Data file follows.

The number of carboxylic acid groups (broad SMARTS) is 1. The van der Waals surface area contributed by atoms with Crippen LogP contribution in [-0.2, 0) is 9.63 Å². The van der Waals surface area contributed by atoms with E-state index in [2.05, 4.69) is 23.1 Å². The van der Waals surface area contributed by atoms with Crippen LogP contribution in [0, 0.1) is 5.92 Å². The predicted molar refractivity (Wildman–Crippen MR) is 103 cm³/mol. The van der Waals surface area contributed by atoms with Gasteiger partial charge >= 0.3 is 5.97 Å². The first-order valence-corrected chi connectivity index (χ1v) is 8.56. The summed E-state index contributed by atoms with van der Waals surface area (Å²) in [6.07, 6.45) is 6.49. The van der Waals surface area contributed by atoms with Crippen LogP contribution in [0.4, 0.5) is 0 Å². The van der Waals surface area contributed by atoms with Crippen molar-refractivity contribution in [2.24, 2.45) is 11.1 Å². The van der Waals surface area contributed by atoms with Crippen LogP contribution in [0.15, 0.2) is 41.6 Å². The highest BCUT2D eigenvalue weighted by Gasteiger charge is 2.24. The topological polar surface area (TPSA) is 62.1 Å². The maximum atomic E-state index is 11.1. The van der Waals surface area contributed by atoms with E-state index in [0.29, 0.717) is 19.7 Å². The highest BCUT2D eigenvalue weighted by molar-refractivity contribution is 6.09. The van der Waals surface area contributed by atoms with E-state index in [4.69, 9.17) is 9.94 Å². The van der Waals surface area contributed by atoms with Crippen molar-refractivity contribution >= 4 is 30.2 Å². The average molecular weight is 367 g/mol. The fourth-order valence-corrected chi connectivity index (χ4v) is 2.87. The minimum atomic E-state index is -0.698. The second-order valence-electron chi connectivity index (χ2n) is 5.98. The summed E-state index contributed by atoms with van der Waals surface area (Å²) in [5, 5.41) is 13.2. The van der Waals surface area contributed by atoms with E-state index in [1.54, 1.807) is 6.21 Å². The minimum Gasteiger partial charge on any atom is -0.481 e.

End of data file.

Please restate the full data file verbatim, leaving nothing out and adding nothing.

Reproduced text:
The number of carboxylic acid groups (broad SMARTS) is 1. The van der Waals surface area contributed by atoms with Crippen LogP contribution in [-0.2, 0) is 9.63 Å². The van der Waals surface area contributed by atoms with E-state index in [2.05, 4.69) is 23.1 Å². The van der Waals surface area contributed by atoms with Crippen LogP contribution in [0, 0.1) is 5.92 Å². The predicted molar refractivity (Wildman–Crippen MR) is 103 cm³/mol. The van der Waals surface area contributed by atoms with Gasteiger partial charge >= 0.3 is 5.97 Å². The first-order valence-corrected chi connectivity index (χ1v) is 8.56. The summed E-state index contributed by atoms with van der Waals surface area (Å²) in [6.07, 6.45) is 6.49. The van der Waals surface area contributed by atoms with Crippen LogP contribution in [0.4, 0.5) is 0 Å². The van der Waals surface area contributed by atoms with Crippen molar-refractivity contribution in [2.24, 2.45) is 11.1 Å². The van der Waals surface area contributed by atoms with Crippen LogP contribution in [0.15, 0.2) is 41.6 Å². The highest BCUT2D eigenvalue weighted by Gasteiger charge is 2.24. The topological polar surface area (TPSA) is 62.1 Å². The maximum atomic E-state index is 11.1. The van der Waals surface area contributed by atoms with E-state index in [0.29, 0.717) is 19.7 Å². The highest BCUT2D eigenvalue weighted by molar-refractivity contribution is 6.09. The van der Waals surface area contributed by atoms with E-state index in [4.69, 9.17) is 9.94 Å². The van der Waals surface area contributed by atoms with Crippen molar-refractivity contribution >= 4 is 30.2 Å². The average molecular weight is 367 g/mol. The fourth-order valence-corrected chi connectivity index (χ4v) is 2.87. The minimum atomic E-state index is -0.698. The second-order valence-electron chi connectivity index (χ2n) is 5.98. The summed E-state index contributed by atoms with van der Waals surface area (Å²) in [5, 5.41) is 13.2. The van der Waals surface area contributed by atoms with E-state index in [1.54, 1.807) is 6.21 Å². The minimum Gasteiger partial charge on any atom is -0.481 e.